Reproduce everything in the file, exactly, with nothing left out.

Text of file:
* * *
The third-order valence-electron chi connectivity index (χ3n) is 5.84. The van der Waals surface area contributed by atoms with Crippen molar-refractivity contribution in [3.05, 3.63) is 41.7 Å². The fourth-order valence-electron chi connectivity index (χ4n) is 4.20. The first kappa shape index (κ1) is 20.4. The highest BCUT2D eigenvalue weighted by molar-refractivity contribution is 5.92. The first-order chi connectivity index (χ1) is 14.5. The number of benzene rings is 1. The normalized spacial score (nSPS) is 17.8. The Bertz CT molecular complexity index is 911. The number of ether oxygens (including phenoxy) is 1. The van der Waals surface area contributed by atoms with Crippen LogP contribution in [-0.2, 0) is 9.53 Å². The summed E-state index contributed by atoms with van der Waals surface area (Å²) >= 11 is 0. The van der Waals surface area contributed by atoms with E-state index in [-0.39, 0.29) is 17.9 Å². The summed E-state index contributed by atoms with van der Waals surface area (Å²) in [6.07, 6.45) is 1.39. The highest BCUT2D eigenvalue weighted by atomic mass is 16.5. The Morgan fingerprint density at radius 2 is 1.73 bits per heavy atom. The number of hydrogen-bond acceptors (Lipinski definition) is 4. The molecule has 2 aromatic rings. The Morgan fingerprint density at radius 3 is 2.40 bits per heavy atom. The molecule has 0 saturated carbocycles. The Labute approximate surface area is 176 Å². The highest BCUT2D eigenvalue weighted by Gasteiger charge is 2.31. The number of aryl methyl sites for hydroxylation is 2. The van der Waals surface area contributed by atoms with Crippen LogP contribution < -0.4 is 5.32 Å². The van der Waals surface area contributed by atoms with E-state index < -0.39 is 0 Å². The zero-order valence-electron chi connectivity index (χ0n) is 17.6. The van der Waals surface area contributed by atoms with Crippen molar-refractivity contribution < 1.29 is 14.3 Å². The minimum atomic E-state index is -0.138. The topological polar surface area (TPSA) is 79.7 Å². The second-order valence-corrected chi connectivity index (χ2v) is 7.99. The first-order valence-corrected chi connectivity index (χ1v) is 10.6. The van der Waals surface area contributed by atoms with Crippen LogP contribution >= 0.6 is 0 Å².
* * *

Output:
The third-order valence-electron chi connectivity index (χ3n) is 5.84. The van der Waals surface area contributed by atoms with Crippen molar-refractivity contribution in [3.05, 3.63) is 41.7 Å². The fourth-order valence-electron chi connectivity index (χ4n) is 4.20. The first kappa shape index (κ1) is 20.4. The highest BCUT2D eigenvalue weighted by molar-refractivity contribution is 5.92. The first-order chi connectivity index (χ1) is 14.5. The number of benzene rings is 1. The normalized spacial score (nSPS) is 17.8. The Bertz CT molecular complexity index is 911. The number of ether oxygens (including phenoxy) is 1. The van der Waals surface area contributed by atoms with Crippen LogP contribution in [-0.2, 0) is 9.53 Å². The summed E-state index contributed by atoms with van der Waals surface area (Å²) >= 11 is 0. The van der Waals surface area contributed by atoms with E-state index in [-0.39, 0.29) is 17.9 Å². The summed E-state index contributed by atoms with van der Waals surface area (Å²) in [6.07, 6.45) is 1.39. The highest BCUT2D eigenvalue weighted by atomic mass is 16.5. The Morgan fingerprint density at radius 2 is 1.73 bits per heavy atom. The number of hydrogen-bond acceptors (Lipinski definition) is 4. The molecule has 2 aromatic rings. The Morgan fingerprint density at radius 3 is 2.40 bits per heavy atom. The molecule has 0 saturated carbocycles. The Labute approximate surface area is 176 Å². The highest BCUT2D eigenvalue weighted by Gasteiger charge is 2.31. The number of aryl methyl sites for hydroxylation is 2. The van der Waals surface area contributed by atoms with Crippen LogP contribution < -0.4 is 5.32 Å². The van der Waals surface area contributed by atoms with E-state index < -0.39 is 0 Å². The zero-order valence-electron chi connectivity index (χ0n) is 17.6. The van der Waals surface area contributed by atoms with Crippen molar-refractivity contribution < 1.29 is 14.3 Å². The minimum atomic E-state index is -0.138. The topological polar surface area (TPSA) is 79.7 Å². The second-order valence-corrected chi connectivity index (χ2v) is 7.99. The first-order valence-corrected chi connectivity index (χ1v) is 10.6. The van der Waals surface area contributed by atoms with Crippen LogP contribution >= 0.6 is 0 Å².